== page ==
From education to employment

Professionals forced to sacrifice their future potential due to the high cost of living

woman stressed on laptop

While there might have been tentative enthusiasm about the return to ‘normality’, following the turbulence of the last few years, the cost-of-living crisis, which still looms large for so many, continues to dampen people’s outlooks.

In this context, and in today’s increasingly fast-paced, competitive world, it is perhaps understandable that people are looking for ways to gain professional advantages, with many attempting to bolster their skills, knowledge, and qualifications to stay ahead in their careers. Unfortunately, I have witnessed firsthand the challenges faced by professionals who are forced to sacrifice their future potential due to financial constraints.

Despite the numerous advantages that training and development can offer, the ongoing cost of living crisis has created a sizeable barrier to entry, preventing marketers aspiring to drive their careers from being able to engage in professional development activities.

Two-thirds of respondents in a recent survey conducted by the Chartered Institute of Marketing stated they are not engaging in any training to further their careers at all. As living expenses related to housing, transport, healthcare, and other daily necessities continue to rise, we all need to find time to invest in personal professional growth, to unlock opportunities not only ourselves, but for the wider economy.

Training courses offer specialised knowledge, skills and certifications, specifically tailored for professionals. Those who have undergone such training gain a significant advantage over those who haven’t. The Association for Talent Development (ATD) found that companies offering a formalised training programme increase their profitability per employee by 218% as their workforce becomes more efficient. When individuals are unable to invest in themselves and their own growth, they risk falling behind their colleagues in an ever-evolving job market.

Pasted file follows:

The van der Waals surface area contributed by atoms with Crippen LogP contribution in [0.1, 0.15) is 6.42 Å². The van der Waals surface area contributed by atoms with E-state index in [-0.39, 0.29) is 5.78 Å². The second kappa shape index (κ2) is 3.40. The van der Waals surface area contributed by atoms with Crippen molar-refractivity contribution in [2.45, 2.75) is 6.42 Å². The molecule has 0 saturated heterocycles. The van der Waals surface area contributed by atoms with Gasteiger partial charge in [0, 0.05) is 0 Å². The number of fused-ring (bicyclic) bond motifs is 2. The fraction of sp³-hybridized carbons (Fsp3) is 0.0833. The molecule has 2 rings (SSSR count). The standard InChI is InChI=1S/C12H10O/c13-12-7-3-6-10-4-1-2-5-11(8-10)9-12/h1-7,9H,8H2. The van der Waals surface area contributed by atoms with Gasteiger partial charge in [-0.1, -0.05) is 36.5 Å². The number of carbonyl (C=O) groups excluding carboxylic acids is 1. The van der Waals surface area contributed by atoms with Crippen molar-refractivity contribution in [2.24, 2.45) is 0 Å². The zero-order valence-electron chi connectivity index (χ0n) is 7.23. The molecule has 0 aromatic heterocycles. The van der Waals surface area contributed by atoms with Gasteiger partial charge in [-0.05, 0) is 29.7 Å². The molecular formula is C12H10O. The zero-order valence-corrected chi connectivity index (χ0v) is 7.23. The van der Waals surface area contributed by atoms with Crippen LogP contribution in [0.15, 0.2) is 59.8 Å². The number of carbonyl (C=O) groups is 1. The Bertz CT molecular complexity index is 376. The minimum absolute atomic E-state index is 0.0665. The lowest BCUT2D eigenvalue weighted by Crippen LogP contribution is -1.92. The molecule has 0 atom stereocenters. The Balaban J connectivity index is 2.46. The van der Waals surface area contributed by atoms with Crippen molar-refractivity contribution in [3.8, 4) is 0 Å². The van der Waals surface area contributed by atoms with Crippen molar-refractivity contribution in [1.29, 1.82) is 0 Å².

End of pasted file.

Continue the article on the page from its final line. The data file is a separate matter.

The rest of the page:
Using the marketing industry as an example of a sector which is ever-evolving, take, for instance, the introduction of Generative AI. AI is moving at an incredible pace, within a matter of months, with businesses and marketers alike scrambling to equip themselves with the skills needed to be able to best take advantage of this technology. Many have raised questions around regulation, standards, ethical considerations and job security.

To succeed in this landscape, it is beneficial for marketers to keep ahead of the curve and understand what AI means to organisations and our customers. To do this, employers need to encourage and nurture a forward-thinking and influential workforce. However, as professionals across the UK struggle with rising the cost of living, this is limiting their ability to compete and grow in an industry requiring the expertise and qualifications that such training can provide. As marketers, we must develop the relevant skills, and approach new technologies with integrity and professionalism. 

Our research showed that 72% of UK adults feel that the Government should be doing much more to provide viable alternatives to higher education as the sole route to progression. Providing young people and those seeking to grow their careers the opportunity to earn whilst they learn will be a key way to combat the significant skills gap in the sector, particularly during a turbulent economic cycle.

Reforming the Government’s Apprenticeship Levy to allow employers to have more accessibility and flexibility in utilising funds may be one way to achieve this. Of those delaying training 40% have put it off indefinitely, and 60% put off to a later date. Helping employers to reallocate funding to the wider workforce could help overcome the natural human tendency to delay in the face of uncertainty. Through fostering an environment that encourages professional growth and development and empowers marketers with the opportunities to learn them, we can bridge the skills gap, nurture talent and empower individuals to thrive in their professional careers.

The high cost of living poses a formidable barrier to professionals striving for growth and advancement in their careers. Reform of the apprenticeship levy can pave the way for a more inclusive and supportive environment that facilitates professional development and enhances prospects in the marketing field. I strongly believe that investing in professional development is essential for individuals and the overall prosperity of industries. By implementing collaborative solutions that alleviate financial constraints, we can empower professionals to make the decisions that they need to flourish in their careers, which ultimately benefits business and wider society.

By Maggie Jones, Director of Qualifications and Partnerships at the Chartered Institute of Marketing

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